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Anglo won't seek wind-up

Anglo Irish Bank said it is not going to appeal a judgment stopping it from winding up the company of a Belfast businessman.

Last month Mr Justice Deeny granted Peter Curistan's company an injunction preventing the order on the basis that he had "a genuine and substantial dispute" with the bank.

In court yesterday Anglo stated it was not going to appeal the earlier judgment and Mr Curistan will be paid full costs, which could total tens of thousands of pounds.

His firm, Marcus Ward Ltd leases two units in the Odyssey Pavillion in east Belfast and is a related company to his Sheridan Millenium Ltd (SML), which had a long lease on the whole of the Pavillion.

The bank was seeking to wind up Marcus Ward over an alleged £10m debt.

In 2009 SML owed Anglo around £80m and moves were being made to sell the Pavillion, then worth around £43m, to a buyer who would take on the Anglo debt.

Anglo's preferred bidder was the Belfast firm PBN, and by favouring the firm, excluded another bidder, referred to only as 'Confidential Five', who the judge said showed "persistent interest" in the deal and were offering slightly more than PBN.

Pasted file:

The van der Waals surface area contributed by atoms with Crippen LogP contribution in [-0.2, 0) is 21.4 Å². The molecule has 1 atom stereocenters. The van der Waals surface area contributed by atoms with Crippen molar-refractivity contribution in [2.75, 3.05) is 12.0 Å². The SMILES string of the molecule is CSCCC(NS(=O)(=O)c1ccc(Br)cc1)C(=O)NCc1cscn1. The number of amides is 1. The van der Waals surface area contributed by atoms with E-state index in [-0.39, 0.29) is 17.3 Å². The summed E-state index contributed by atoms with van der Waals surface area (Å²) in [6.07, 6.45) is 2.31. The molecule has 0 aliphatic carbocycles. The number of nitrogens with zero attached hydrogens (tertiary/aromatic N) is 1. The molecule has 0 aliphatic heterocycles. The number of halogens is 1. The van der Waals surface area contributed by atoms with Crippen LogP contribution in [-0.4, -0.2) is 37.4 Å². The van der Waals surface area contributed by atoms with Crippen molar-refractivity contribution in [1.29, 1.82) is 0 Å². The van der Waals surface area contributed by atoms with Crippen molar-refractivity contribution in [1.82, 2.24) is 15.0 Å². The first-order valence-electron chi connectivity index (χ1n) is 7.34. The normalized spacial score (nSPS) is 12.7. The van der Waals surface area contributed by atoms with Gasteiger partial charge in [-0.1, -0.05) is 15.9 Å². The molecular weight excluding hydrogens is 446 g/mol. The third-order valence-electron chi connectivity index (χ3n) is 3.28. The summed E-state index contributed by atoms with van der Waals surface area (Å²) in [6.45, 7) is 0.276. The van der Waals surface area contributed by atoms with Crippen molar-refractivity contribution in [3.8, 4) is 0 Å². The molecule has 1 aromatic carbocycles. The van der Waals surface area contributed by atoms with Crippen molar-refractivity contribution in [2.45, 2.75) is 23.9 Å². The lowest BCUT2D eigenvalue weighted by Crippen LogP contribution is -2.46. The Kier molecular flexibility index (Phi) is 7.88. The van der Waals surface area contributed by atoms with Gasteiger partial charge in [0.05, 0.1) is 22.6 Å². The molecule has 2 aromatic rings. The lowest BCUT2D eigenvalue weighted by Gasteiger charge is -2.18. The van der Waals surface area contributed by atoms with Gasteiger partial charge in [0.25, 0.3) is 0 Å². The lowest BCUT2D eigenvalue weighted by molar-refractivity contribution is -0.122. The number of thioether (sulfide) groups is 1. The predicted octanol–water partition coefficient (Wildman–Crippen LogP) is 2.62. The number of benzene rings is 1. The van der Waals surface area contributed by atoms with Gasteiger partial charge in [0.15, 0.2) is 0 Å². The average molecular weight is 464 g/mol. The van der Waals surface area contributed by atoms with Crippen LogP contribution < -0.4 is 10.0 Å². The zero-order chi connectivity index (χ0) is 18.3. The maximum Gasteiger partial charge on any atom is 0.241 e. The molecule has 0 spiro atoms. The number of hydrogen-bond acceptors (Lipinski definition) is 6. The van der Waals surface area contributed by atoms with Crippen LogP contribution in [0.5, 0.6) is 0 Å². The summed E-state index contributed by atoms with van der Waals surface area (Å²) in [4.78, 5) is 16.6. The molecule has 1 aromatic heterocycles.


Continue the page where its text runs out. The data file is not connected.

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Encouraged by the bank, Mr Curistan opted for the PBN bid. However, in November 2009 the bank decided not to go ahead with the PBN deal.

Anglo admitted that it introduced potential buyers from its customer base as in Mr Curistan's case the bank owed his companies a duty of care.

During the case Mr Justice Deeny launched a scathing attack on the "improper and unlawful" 'golden circle' deal.

In the deal the bank loaned 10 of its clients €451m which they then used to buy shares in the bank.

PBN is part owned by Paddy Kearney and Neil Adair.

Mr Adair is the former manager of Anglo's operation in Northern Ireland, while Mr Kearney was said to be a member of the 'golden circle'.

The judge agreed that there was "a clearly arguable case" that the exposure of the 'golden circle' was the real reason for the deal falling through.

Mr Curistan's lawyer argued that Anglo had been in breach of a duty of care by not disclosing that Mr Kearney was "party to this improper arrangement".

He said last night that the case proved that "the banks are not invincible".

Mr Curistant's lawyer then added: "People need to know that they can take on the banks and they shouldn't be afraid to do so."


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